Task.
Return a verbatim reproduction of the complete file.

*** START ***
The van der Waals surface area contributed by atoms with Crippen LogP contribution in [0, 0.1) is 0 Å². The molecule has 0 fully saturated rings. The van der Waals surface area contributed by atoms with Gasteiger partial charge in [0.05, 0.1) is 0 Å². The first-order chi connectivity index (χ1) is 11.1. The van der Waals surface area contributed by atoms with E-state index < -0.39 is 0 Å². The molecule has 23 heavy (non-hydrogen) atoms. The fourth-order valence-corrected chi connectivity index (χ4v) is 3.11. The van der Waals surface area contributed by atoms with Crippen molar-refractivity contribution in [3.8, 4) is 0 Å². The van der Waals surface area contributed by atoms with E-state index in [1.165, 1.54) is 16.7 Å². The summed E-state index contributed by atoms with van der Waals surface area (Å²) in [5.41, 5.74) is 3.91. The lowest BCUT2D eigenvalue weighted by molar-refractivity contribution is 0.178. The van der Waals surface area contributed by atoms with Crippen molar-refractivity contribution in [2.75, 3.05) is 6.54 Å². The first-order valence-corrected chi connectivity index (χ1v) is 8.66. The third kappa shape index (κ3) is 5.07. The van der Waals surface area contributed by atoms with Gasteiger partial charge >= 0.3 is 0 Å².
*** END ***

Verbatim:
The van der Waals surface area contributed by atoms with Crippen LogP contribution in [0, 0.1) is 0 Å². The molecule has 0 fully saturated rings. The van der Waals surface area contributed by atoms with Gasteiger partial charge in [0.05, 0.1) is 0 Å². The first-order chi connectivity index (χ1) is 11.1. The van der Waals surface area contributed by atoms with E-state index < -0.39 is 0 Å². The molecule has 23 heavy (non-hydrogen) atoms. The fourth-order valence-corrected chi connectivity index (χ4v) is 3.11. The van der Waals surface area contributed by atoms with Crippen molar-refractivity contribution in [3.8, 4) is 0 Å². The van der Waals surface area contributed by atoms with E-state index in [1.165, 1.54) is 16.7 Å². The summed E-state index contributed by atoms with van der Waals surface area (Å²) in [5.41, 5.74) is 3.91. The lowest BCUT2D eigenvalue weighted by molar-refractivity contribution is 0.178. The van der Waals surface area contributed by atoms with Crippen molar-refractivity contribution in [2.75, 3.05) is 6.54 Å². The first-order valence-corrected chi connectivity index (χ1v) is 8.66. The third kappa shape index (κ3) is 5.07. The van der Waals surface area contributed by atoms with Gasteiger partial charge >= 0.3 is 0 Å².